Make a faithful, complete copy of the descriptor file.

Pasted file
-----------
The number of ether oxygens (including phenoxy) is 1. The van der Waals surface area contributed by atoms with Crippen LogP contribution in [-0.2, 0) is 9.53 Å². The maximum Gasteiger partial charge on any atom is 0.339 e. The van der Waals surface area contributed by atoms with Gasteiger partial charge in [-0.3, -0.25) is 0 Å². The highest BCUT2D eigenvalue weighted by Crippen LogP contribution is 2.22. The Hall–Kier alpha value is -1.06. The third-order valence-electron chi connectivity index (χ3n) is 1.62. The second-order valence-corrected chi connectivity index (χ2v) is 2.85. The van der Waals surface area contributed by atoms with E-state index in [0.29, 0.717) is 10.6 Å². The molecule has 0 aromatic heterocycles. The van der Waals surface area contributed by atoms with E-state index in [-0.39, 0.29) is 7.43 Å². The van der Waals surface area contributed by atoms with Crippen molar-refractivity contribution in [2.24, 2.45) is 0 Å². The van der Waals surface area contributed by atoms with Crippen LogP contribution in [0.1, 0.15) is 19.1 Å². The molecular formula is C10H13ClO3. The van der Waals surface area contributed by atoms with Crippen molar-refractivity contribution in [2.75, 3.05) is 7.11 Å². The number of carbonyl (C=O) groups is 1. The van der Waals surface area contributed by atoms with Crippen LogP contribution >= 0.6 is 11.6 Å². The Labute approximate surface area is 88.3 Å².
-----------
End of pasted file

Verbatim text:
The number of ether oxygens (including phenoxy) is 1. The van der Waals surface area contributed by atoms with Crippen LogP contribution in [-0.2, 0) is 9.53 Å². The maximum Gasteiger partial charge on any atom is 0.339 e. The van der Waals surface area contributed by atoms with Gasteiger partial charge in [-0.3, -0.25) is 0 Å². The highest BCUT2D eigenvalue weighted by Crippen LogP contribution is 2.22. The Hall–Kier alpha value is -1.06. The third-order valence-electron chi connectivity index (χ3n) is 1.62. The second-order valence-corrected chi connectivity index (χ2v) is 2.85. The van der Waals surface area contributed by atoms with E-state index in [0.29, 0.717) is 10.6 Å². The molecule has 0 aromatic heterocycles. The van der Waals surface area contributed by atoms with E-state index in [-0.39, 0.29) is 7.43 Å². The van der Waals surface area contributed by atoms with Crippen molar-refractivity contribution in [2.24, 2.45) is 0 Å². The van der Waals surface area contributed by atoms with Crippen LogP contribution in [0.1, 0.15) is 19.1 Å². The molecular formula is C10H13ClO3. The van der Waals surface area contributed by atoms with Crippen molar-refractivity contribution in [2.75, 3.05) is 7.11 Å². The number of carbonyl (C=O) groups is 1. The van der Waals surface area contributed by atoms with Crippen LogP contribution >= 0.6 is 11.6 Å². The Labute approximate surface area is 88.3 Å².